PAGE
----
Somehow, in between swear words and his dislike of heaven, Cogman calmed my anxiety and gave me renewed hope The Rings of Power would capture the heart of Tolkien.

Cogman made it clear he came to Middle Earth from a different faith perspective. As an atheist, he didn’t see the world the same as Tolkien or me, but he still recognized and appreciated the aspects of the work that flow from Tolkien’s faith.

After Game of Thrones, Cogman said he wasn’t thinking about moving straight from Westeros to Middle Earth. He was exhausted after the 10 years he spent on Thrones, and even cynical of Amazon buying the rights, but they convinced him to meet with J.D. Payne and Patrick McKay, the showrunners and executive producers for The Rings of Power.

Their pitch for the story and how deeply it was tied to Tolkien’s text convinced him to become a consulting producer and part of the writers’ room at the beginning of the show’s development. On the podcast, he repeatedly described his time going deeper into Middle Earth as “life-affirming” and “life-giving.” This time, no one delved too deep.

Cogman said he was exhausted after his work on Thrones and noted the darker notes involved in that story. Because of that, “diving into this [Lord of the Rings] legendarium and this mythology and this sensibility, something that has its heart on its sleeves in a way Thrones doesn’t” was exactly what he needed. “There’s a different tone, a different vibe, a different feeling to the world of Tolkien and it was one J.D. and Patrick were adamant we embrace.”

Repeatedly in his discussion of Tolkien, The Lord of the Rings and The Rings of Power, Cogman referenced how devoted Payne and McKay were to the text and themes of Middle Earth. He revealed the duo read him a passage from The Lord of Rings that served as the kernel of The Rings of Power and unlocked the story.

“It was very important to J.D. and Patrick that we all absorbed not just the stories, but the philosophies and fanatic resonances of the stories. And it was important to them that that informed all aspects of the storytelling,” he said.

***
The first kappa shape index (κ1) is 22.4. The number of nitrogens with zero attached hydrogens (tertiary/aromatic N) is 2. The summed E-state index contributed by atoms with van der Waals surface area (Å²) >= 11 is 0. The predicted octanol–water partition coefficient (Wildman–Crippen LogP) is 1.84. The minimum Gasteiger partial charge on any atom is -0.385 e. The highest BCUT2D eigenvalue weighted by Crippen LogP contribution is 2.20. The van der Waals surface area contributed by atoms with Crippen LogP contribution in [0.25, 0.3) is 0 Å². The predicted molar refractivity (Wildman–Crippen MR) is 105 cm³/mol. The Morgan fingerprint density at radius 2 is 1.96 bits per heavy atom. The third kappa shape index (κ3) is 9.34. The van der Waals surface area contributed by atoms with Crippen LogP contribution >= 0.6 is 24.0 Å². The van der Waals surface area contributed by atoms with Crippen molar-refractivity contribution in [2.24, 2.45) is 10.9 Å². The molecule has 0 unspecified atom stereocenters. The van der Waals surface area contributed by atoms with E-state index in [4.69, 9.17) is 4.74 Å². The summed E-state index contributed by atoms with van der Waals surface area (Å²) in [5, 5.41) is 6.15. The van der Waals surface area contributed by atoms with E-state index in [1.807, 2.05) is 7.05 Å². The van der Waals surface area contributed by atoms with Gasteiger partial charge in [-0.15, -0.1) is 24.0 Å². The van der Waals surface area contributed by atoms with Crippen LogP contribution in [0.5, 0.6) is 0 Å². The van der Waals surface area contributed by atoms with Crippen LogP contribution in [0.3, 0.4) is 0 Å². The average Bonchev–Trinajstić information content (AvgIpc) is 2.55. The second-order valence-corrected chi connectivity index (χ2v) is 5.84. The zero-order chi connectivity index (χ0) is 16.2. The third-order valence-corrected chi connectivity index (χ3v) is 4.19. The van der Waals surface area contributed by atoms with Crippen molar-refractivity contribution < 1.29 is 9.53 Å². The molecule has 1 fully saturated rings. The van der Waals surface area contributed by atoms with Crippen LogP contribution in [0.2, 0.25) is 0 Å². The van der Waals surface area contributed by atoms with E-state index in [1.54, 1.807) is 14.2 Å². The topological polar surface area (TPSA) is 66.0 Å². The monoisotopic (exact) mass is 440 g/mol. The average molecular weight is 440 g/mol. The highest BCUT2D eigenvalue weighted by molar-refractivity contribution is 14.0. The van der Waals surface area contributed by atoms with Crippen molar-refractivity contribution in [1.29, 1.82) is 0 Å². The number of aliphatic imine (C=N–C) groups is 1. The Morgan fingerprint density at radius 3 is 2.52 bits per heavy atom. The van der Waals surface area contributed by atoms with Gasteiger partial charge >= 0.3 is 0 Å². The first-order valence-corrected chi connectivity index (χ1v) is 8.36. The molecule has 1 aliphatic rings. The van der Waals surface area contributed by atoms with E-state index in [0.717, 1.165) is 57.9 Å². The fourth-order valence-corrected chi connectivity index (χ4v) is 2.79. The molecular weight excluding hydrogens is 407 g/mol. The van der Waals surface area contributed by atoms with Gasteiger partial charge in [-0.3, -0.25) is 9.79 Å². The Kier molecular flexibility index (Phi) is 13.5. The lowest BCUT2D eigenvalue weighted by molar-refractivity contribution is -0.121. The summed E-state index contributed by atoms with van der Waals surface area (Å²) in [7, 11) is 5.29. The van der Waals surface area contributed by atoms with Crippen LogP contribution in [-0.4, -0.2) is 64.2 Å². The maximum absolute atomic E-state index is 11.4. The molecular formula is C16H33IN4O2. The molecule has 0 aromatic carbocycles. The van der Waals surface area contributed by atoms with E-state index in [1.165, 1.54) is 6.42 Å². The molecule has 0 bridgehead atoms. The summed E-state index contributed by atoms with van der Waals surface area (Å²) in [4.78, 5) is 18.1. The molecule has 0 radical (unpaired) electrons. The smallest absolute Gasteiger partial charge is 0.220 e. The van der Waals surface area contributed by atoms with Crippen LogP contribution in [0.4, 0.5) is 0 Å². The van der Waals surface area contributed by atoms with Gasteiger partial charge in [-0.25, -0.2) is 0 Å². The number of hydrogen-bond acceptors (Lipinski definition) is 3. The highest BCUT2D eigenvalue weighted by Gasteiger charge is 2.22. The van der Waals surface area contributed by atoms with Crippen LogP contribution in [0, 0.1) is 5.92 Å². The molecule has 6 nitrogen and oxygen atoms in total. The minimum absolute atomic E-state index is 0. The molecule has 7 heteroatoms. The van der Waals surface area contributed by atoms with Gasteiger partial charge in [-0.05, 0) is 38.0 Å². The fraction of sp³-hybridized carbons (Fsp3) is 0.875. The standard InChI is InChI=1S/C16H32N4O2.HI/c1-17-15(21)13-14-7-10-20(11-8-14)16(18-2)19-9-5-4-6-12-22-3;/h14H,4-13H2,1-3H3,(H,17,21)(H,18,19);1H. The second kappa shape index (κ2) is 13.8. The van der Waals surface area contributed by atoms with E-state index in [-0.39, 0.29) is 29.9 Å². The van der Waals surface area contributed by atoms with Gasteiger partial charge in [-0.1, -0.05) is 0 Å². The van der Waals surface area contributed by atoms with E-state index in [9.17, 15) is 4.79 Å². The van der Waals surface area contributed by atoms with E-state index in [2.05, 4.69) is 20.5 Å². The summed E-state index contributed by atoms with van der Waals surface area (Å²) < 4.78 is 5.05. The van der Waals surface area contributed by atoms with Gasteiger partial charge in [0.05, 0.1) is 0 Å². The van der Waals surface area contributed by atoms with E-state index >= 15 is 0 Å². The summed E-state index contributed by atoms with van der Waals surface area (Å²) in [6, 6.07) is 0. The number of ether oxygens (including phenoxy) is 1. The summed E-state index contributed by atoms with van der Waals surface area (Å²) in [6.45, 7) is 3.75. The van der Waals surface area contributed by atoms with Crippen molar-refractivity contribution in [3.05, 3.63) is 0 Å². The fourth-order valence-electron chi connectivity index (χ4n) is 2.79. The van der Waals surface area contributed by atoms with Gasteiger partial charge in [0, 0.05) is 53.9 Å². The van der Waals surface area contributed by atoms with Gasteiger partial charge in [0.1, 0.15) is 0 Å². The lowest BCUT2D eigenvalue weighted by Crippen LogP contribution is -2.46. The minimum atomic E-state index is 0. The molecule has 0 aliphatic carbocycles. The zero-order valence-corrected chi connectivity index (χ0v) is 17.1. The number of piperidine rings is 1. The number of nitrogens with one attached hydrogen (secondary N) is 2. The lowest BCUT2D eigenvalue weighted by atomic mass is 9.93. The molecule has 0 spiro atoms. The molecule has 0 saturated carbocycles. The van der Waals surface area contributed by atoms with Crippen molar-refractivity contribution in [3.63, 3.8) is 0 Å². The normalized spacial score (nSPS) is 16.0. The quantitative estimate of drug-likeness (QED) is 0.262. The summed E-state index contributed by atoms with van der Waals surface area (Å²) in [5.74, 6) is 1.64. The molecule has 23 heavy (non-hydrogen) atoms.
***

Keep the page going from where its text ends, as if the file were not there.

And this ever-present, life-giving philosophy inherent in Tolkien’s work is what brought Cogman comfort. “When you live in this world [of Middle Earth], for all its violence and all its intensity and all its melancholy aspect, it makes you feel good and hopeful and optimistic about the world,” he said. “Certainly, in this day and age, it’s necessary. That’s why I think this show will have an impact when it premieres.”

Even those who do not share J.R.R. Tolkien's faith cannot help but be impacted by the life-affirming nature of his stories. He helps them see "there's some good in this world and it's worth fighting for." Click To Tweet

As a Christian, I’m struck by how Cogman, as an atheist, recognizes the “life-giving” nature of Middle Earth and why it brings with it such an affirming perspective. Obviously, I would say that flows directly from Tolkien’s faith, but clearly it still shines for those who do not share this faith.

As the wait for The Rings of Power comes to end, Cogman’s words provide me with the hope of a longed-for dawn at Helm’s Deep. In The Two Towers, enduring the long night battle, Aragorn asks, “This is a night as long as years. How long will this day tarry?” “Dawn is not far off,” Gamling, a Rohan warrior responds. “But dawn will not help us, I fear,” said Aragorn. “Yet dawn is ever the hope of men.”

Every good story needs hope that emerges in those darkest moments from surprising sources. For this Christian, the atheist Game of Thrones writer gave me hope that The Rings of Power would present the essence of Tolkien’s vision. Now we wait for what the dawn brings.

The Rings of Power premieres Friday with two episodes on Prime Video.